nuttcp is a network performance measurement tool intended for use by network and system managers. Its most basic usage is to determine the raw TCP (or UDP) network layer throughput by transferring memory buffers from a source system across an interconnecting network to a destination system, either transferring data for a specified time interval, or alternatively transferring a specified number of bytes. In addition to reporting the achieved network throughput in Mbps, nuttcp also provides additional useful information related to the data transfer such as user, system, and wall-clock time, transmitter and receiver CPU utilization, and loss percentage (for UDP transfers).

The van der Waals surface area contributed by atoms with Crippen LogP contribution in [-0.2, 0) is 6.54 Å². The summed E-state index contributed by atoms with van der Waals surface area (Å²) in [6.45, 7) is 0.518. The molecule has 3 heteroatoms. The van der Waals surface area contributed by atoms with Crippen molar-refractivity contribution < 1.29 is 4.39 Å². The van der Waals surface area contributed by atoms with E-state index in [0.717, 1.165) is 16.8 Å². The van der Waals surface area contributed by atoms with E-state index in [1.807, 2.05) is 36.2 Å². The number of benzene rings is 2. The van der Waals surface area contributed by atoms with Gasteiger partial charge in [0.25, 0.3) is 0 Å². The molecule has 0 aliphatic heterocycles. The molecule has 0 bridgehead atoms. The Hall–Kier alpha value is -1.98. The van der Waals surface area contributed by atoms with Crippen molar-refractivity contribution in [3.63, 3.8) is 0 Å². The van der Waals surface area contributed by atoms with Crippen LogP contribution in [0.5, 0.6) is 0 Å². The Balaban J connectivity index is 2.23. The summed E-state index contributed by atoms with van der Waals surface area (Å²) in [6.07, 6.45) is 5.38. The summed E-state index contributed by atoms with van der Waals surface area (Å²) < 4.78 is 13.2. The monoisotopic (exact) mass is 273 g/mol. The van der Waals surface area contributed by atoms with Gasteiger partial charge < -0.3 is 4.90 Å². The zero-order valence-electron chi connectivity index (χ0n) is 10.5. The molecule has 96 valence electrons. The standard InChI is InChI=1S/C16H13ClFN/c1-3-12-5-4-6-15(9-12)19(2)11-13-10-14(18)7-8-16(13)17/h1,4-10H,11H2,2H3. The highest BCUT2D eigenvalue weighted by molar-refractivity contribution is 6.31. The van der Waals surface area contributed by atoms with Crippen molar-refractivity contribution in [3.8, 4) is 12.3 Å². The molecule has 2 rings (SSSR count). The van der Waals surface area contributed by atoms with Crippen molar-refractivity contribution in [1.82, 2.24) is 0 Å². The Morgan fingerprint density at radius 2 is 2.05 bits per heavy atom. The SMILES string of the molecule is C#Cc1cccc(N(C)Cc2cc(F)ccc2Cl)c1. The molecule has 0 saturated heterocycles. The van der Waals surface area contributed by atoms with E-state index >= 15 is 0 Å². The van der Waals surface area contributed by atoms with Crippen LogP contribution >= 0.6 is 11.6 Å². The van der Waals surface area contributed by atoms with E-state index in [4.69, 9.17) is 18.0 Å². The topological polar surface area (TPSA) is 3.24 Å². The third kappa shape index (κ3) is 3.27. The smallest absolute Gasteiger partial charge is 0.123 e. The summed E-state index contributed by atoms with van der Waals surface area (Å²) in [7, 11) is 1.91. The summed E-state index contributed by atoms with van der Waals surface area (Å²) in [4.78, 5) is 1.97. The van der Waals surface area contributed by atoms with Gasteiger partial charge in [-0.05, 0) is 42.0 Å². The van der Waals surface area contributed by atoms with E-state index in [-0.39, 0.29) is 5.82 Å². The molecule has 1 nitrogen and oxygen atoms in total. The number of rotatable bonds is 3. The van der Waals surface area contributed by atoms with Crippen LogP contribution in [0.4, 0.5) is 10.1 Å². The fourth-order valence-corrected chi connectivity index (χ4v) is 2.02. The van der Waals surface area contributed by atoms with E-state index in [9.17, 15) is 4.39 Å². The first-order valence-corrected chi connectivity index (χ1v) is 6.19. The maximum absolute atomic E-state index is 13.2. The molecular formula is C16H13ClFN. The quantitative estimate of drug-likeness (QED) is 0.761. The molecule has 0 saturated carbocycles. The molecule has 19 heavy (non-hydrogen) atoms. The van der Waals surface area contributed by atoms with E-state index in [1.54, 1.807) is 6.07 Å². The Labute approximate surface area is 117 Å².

nuttcp is based on nttcp, which in turn was an enhancement by someone at Silicon Graphics (SGI) on the original ttcp, which was written by Mike Muuss at BRL sometime before December 1984, to compare the performance of TCP stacks by U.C. Berkeley and BBN to help DARPA decide which version to place in the first BSD Unix release. nuttcp has several useful features beyond those of the basic ttcp/nttcp, such as a server mode, rate limiting, multiple parallel streams, and timer based usage. More recent changes include IPv6 support, IPv4 multicast, and the ability to set the maximum segment size or TOS/DSCP bits. nuttcp is continuing to evolve to meet new requirements that arise and to add desired new features. nuttcp has been successfully built and run on a variety of Solaris, SGI, and PPC/X86 Linux systems, and should probably work fine on most flavors of Unix. It has also been used successfully on various versions of the Windows operating system.